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Saturday, December 3, 2016

WATCH: Republicans Still Struggling To Talk About Rape And Abortion

Just when the GOP hoped that it could finally move on from Rep. Todd Akin’s flawed biology lesson, two Republican politicians have once again revived the issue of rape and abortions in the clumsiest way possible.

Tom Smith, a coal mine owner who is the Republican challenger to incumbent Pennsylvania Senator Bob Casey, said yesterday that he opposes abortion in all circumstances, with no exceptions for rape or incest. He then went on to compare pregancies caused by rape to “having a baby out of wedlock.”

The Philadelphia Inquirer reports:

Asked by a reporter how he would counsel a daughter or granddaughter who had been impregnated by rape, Smith said: “I lived something similar to that with my own family. She chose life, and I commend her for that. . . . Don’t get me wrong; it wasn’t rape.”

Pressed as to what he was talking about, Smith responded: “Having a baby out of wedlock.” After that, he seemed to struggle to articulate what he meant.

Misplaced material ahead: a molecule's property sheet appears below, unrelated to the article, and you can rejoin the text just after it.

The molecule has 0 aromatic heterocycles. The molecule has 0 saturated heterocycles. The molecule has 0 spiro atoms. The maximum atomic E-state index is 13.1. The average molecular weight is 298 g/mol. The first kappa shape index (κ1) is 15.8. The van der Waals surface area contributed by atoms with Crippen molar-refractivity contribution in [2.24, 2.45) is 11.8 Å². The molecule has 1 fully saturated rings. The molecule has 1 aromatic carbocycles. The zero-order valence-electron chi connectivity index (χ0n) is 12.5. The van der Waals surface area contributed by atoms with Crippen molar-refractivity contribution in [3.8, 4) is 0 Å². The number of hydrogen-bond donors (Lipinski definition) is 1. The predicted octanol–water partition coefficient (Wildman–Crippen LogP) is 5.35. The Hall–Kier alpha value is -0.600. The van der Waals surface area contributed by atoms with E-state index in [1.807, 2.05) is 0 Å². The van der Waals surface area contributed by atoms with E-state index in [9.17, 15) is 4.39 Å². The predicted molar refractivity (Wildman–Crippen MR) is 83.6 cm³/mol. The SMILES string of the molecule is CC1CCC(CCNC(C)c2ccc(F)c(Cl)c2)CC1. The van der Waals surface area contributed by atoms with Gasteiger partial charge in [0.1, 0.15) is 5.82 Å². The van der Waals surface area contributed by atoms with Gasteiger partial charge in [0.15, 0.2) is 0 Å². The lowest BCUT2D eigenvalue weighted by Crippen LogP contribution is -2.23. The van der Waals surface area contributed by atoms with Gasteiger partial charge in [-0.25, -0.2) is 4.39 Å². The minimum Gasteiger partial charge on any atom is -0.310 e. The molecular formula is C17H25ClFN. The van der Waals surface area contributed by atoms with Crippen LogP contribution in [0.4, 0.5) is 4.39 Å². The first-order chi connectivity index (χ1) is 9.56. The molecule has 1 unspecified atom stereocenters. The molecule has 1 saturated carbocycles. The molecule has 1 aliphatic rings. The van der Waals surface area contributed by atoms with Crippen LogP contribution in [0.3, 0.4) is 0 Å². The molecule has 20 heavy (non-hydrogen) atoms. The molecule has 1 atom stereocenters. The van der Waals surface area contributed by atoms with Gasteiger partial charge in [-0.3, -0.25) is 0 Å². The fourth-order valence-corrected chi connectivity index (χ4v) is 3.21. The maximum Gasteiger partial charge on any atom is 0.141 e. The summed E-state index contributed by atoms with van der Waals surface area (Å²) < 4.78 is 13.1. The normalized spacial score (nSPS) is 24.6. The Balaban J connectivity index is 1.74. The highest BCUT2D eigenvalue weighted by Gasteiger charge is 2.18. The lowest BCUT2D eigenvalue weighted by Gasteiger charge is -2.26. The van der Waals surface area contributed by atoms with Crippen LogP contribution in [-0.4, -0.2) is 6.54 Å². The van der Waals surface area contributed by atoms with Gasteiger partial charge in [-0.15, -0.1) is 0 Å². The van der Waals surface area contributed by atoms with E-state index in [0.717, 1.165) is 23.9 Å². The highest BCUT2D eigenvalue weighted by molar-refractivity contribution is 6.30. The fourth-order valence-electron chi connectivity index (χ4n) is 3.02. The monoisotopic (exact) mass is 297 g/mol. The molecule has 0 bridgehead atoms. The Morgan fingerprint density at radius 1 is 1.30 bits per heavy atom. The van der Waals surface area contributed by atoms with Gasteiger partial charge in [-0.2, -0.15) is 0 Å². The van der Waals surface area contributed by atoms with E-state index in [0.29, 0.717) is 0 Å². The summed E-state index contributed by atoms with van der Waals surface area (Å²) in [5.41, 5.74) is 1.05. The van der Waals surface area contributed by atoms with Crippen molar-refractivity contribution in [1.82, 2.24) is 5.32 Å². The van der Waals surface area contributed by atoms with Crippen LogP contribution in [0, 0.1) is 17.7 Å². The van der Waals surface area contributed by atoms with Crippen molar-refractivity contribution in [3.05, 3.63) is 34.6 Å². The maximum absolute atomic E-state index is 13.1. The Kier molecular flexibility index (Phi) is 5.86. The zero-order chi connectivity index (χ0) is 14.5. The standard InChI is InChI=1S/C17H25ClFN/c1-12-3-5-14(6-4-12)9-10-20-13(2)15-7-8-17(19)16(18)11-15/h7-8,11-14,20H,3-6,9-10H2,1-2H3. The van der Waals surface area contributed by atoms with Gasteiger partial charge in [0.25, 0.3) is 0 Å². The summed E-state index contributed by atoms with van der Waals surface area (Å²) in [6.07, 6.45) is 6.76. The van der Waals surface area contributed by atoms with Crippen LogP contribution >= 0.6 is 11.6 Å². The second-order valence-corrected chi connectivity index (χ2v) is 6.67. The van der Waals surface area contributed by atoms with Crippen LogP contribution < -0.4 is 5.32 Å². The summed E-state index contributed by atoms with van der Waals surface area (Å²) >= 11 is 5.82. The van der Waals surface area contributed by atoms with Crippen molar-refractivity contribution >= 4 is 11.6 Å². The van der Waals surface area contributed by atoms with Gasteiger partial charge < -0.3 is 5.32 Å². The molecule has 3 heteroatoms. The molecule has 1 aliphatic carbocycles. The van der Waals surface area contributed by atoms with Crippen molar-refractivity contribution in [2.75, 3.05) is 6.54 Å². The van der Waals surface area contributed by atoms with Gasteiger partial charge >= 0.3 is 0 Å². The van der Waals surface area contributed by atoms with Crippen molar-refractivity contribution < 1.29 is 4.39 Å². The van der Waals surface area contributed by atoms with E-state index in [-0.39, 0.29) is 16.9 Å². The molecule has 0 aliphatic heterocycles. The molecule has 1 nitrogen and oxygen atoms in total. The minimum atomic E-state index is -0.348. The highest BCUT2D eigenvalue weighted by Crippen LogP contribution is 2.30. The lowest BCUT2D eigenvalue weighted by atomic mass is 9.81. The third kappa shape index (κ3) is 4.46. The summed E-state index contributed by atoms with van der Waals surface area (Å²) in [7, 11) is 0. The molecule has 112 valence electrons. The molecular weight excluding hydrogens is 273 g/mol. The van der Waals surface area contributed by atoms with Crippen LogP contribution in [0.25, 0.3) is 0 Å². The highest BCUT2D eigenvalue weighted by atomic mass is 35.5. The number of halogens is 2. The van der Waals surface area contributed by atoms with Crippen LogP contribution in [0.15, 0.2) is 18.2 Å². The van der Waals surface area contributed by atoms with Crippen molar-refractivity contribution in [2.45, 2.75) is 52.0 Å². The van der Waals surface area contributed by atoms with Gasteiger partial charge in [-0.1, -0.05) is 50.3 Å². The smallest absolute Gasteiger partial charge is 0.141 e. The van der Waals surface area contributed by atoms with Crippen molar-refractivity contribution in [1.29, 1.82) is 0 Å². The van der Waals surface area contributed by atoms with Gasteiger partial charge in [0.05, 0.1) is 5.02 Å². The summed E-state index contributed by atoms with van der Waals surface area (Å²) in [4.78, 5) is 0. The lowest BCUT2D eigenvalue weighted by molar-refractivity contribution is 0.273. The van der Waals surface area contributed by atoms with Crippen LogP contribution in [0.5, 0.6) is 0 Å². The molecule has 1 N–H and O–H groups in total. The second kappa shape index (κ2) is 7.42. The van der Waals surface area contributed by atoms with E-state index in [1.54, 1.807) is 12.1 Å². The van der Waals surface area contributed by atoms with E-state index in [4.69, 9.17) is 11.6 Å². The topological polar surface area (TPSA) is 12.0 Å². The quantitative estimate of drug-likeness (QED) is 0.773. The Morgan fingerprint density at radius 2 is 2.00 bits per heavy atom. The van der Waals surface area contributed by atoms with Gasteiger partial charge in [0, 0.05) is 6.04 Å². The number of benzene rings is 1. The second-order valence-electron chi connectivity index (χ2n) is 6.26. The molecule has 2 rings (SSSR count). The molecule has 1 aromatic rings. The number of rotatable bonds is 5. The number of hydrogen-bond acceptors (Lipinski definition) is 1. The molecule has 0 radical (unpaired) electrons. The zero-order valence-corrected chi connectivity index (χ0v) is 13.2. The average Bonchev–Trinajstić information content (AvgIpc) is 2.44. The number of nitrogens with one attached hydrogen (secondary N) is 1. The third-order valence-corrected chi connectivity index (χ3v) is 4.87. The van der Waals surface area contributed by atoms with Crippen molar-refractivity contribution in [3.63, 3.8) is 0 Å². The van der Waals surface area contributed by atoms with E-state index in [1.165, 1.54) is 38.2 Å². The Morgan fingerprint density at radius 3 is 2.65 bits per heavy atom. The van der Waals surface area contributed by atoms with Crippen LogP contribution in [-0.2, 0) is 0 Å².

“That’s similar to rape?” a reporter asked.

“No, no, no,” said Smith, who was referring to a daughter’s decision to have a child outside marriage. Then he added, “But, well, put yourself in a father’s position. Yes, I mean, it is similar.”

Although Smith quickly backtracked and reiterated that he did not mean to make the comparison, his staunch opposition to rape exemptions conveys his meaning perfectly well.

Smith is not the only Republican who’s struggling to talk about rape. Gawker recently uncovered a video of Wisconsin Lieutenant Governor Rebecca Kleefisch ripping Akin’s comments as “abhorrent” and “insulting,” then declaring that “Rape is a rape. I don’t know how you can categorize it, and it’s disgusting that Todd Akin would have tried to categorize it.”

Just seconds later, after being informed that Paul Ryan co-sponsored a bill categorizing “forcible rape,” Kleefisch pulled a remarkable 180 degree turn.

“Well, I think there is a way to have a more forcible rape, the same way there are different types of assault,” Kleefisch said.

Even without politicians like Smith and Kleefisch around to helpfully remind voters of the GOP’s extremist position on abortion, there are signs that this issue won’t go away. According to a new Pew Research Survey, Americans are more interested in learning what’s in the Republican platform than they are in Mitt Romney’s convention speech.

They won’t like what they find out. As thisDaily Kos/SEIU poll shows, 75 percent of voters oppose the platform’s “Akin plank” which supports a constitutional amendment banning abortion with no exceptions. Furthermore, a recent Rasmussen poll shows that Mitt Romney’s comfortable lead in Missouri completely evaporated in the wake of Akin’s comments, leaving him tied with President Obama in what now appears to be a swing state. If Romney loses Missouri, his chances of winning the election would be negligible at best.

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